With 1:26 left on the clock in a five-minute overtime period, men’s ice hockey senior captain Scott Rothlisberger sniped the puck into the net, giving the College a dramatic win against Kutztown University on their home ice this past weekend on Friday, Nov. 1.
“It felt amazing to get that goal,” Rothlisberger said. “Kutztown won the league last year. It was great to get a big win.”
After being outskated by Kutztown and skating sluggish for the first two periods, the College trailed 3-1 at the end of the second period before finally picking up their game in the third.
“We started playing better in the second half,” head coach Joseph Cucci said. “We were just looking for that one goal. Our philosophy is if we get that next one, we’ll be fine. We’ll get the momentum back on our side and we’ll build. We were able to get it late in the period and then we were just playing hockey, finally. It took us two and a half periods.”
Nevertheless, “incredible” was the word Cucci used to describe his feeling as he stepped off the bench. “We were resilient,” he said.
With 5:20 left in the game and the College trailing by two goals, senior captain Kush Patel finally capitalized on a power-play goal, giving his team the momentum to get out there and go for another.
Shortly after, sophomore Sal DiBrita scored his second goal of the season and the game-tying goal off of a one-touch pass from senior Nick Lisciandro, forcing the game into an exciting overtime and eventually to a 4-3 victory with nothing but smiles from the players as they skated off the ice.
“The game we lost last Sunday was one of the worst losses I’ve had here just in terms of feelings,” Cucci said in reference to the College’s 6-5 loss against Central Connecticut State University. “I thought we played well enough to win last time and it just was a hard battle. We were on the other side of it last week, so to come back and fight back tonight is just the other side of the coin where you’re just so happy that you can’t put it into words.”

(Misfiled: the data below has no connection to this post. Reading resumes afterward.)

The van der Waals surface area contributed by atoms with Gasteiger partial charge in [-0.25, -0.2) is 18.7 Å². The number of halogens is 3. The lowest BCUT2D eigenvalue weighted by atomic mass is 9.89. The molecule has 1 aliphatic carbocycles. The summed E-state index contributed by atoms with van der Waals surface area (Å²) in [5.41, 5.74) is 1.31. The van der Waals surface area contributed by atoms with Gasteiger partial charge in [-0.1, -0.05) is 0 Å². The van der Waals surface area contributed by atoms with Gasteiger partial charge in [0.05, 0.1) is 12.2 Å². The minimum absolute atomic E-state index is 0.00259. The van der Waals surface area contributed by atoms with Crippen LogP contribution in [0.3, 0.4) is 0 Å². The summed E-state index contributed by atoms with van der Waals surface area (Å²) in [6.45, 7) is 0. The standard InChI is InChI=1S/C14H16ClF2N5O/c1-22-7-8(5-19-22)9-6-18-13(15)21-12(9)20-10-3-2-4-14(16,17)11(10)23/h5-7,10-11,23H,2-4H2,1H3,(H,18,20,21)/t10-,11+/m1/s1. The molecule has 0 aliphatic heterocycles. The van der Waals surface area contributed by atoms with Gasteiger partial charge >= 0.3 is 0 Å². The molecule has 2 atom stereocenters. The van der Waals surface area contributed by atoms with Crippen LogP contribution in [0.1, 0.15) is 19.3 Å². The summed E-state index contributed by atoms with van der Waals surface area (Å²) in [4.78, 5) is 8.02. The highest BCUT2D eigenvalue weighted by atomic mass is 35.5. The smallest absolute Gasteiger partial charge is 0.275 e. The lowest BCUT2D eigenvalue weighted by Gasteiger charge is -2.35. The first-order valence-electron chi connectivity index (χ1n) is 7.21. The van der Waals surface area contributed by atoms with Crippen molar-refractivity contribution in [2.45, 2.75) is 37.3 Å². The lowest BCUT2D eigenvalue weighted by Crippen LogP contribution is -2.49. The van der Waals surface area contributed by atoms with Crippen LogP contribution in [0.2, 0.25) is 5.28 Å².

But Friday night’s game wasn’t the only dramatic play of the weekend for the Lions as they took to their home ice again on Saturday, seeking revenge against Muhlenberg College, the team that knocked them out of the playoffs last year.
“This weekend was one we circled once the schedule came out,” Rothlisberger said. “We wanted revenge against Muhlenberg and I don’t think there’s any other team in our league we want to beat more than Kutztown. We wanted these games badly.”
It was another tough struggle for the College until late in the third period, despite freshman Will Sulpizio scoring early in the first 30 seconds of the game.
The Lions seemed to continuously fall victim to several turnovers near blue line as they let up two shorthanded goals during the game, not playing with their usual intensity.
However, the turning point of the game came with 10 minutes left in the third period as Muhlenberg took a five-minute major penalty from an elbow to the head with the score at 3-3, with defenders Rothlisberger and junior Nick Wilechansky contributing the second and third goals for the Lions.
Muhlenberg’s second shorthanded goal of the night came during the five-minute power play after junior goalie David Laub made an incredible first save.
Finally, the Lions got fired up as two rookies, Sulpizio and freshman Luke May, each scored two power-play goals within 20 seconds of each other, giving the College a 5-4 lead to hold off for a nerve-wracking seven minutes, until the buzzer finally sounded, giving the Lions their highly-sought after revenge.
“We found a way to win another one,” Cucci said. “Somehow we’re finding ways. I’m happy with the win, of course. It’s a win. But I’m not happy with the play these past two games. We need to get better. Every weekend we have to work to improve individually and as a team. I wish we would’ve played better, but a win is a win.”
With Laub playing a solid two games this weekend, saving a total of 83 shots on goal, this weekend’s third periods proved to be the period of strength for the Lions in both games as they visibly wanted the win more than their opponents, leaving their hearts on the ice to find their ways to exciting success.